It’s with a little nostalgia that I write this. When I was a teenager on the East Coast, designing and building radio and electronics gear, Allied Radio (now Allied Electronics & Automation) was my “go to” for electronic parts. And without revealing my age, I will say that a mail order was just that—the United States Post Office; UPS wasn’t yet available in my area. There was no Internet, and Ethernet was not yet reality. And if you needed more information, you relied on the Allied Catalog as parts descriptions were fairly complete.
Fast forward to today, and Allied Electronics has been accumulating a treasure trove of datasheets. The company just announced there are now more than 1.1 million of them, and the number keeps growing. From semiconductors and ICs, capacitors and resistors, connectors through industrial sensors, automation and control equipment, tools plus wire and cable, you can probably find the info you need. Getting datasheets at Allied doesn’t cost anything—other than your time spent in searching and downloading.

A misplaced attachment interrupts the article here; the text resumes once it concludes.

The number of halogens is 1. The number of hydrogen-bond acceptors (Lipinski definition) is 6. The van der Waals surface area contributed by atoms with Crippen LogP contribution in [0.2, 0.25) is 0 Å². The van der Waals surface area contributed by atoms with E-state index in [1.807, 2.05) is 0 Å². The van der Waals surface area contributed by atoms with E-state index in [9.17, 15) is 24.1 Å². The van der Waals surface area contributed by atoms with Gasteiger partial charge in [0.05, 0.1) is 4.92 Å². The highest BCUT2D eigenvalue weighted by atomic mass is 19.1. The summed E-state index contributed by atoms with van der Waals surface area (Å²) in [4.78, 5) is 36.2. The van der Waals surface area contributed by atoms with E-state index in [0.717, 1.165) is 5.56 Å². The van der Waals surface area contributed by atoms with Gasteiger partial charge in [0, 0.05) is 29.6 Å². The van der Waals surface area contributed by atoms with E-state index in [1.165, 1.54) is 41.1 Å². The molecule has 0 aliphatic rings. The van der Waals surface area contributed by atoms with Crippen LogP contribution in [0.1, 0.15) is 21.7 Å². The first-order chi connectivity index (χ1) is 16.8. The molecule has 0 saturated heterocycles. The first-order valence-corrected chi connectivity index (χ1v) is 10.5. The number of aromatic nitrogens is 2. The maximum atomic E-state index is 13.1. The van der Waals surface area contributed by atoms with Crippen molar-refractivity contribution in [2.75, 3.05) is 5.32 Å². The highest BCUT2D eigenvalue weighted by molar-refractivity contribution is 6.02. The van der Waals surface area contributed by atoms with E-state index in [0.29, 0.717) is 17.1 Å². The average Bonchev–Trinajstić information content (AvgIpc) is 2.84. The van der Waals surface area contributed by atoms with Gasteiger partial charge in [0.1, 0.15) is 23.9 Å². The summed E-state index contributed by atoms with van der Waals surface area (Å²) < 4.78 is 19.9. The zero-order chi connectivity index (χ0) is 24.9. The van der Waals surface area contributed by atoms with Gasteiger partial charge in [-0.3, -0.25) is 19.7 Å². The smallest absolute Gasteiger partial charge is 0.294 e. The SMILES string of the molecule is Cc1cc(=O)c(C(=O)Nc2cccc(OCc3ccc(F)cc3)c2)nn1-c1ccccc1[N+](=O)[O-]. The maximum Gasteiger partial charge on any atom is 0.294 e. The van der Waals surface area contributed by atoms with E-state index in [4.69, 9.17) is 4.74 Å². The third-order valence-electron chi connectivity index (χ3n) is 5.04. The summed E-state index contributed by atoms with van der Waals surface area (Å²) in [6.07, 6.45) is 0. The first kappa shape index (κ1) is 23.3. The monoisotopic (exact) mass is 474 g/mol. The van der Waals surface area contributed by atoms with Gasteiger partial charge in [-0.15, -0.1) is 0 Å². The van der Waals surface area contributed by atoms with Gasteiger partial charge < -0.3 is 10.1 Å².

“Customer experience is one of our most important values at Allied,” says Stacey Ostermann, director of digital product content & content management at Allied. “Our customers are continuously requesting more detailed information on the products they buy, and we see datasheets as a key component of our overall product information experience.”
Besides the 1.1 million datasheets, the company also has more than 32,000 360-degree images on line, and ships most orders by 10:00 p.m. eastern time for same-day shipping. There are more than 3.5 million parts available to order with more than 170,000 on the shelf and ready to ship. The company also has a 99-percent order accuracy and stocks products from more than 300 name-brand suppliers.
While Allied is used to handling large accounts, it still will sell components to me, the little guy who orders a handful of parts now and then.
“No matter the size of the customer or the order, providing a superior customer experience is at the absolute core of the Allied brand,” says Fal Dieso, director of brand strategy and supplier marketing at Allied.
Maybe this is why Allied has withstood the test of time. I watched two of its main competitors back in the day fade away: Lafayette Radio/Electronics early on, and Radio Shack, just a few years ago. Not to say there aren’t any competitors today, but yesterday and today, Allied has fulfilled my orders fast and accurately.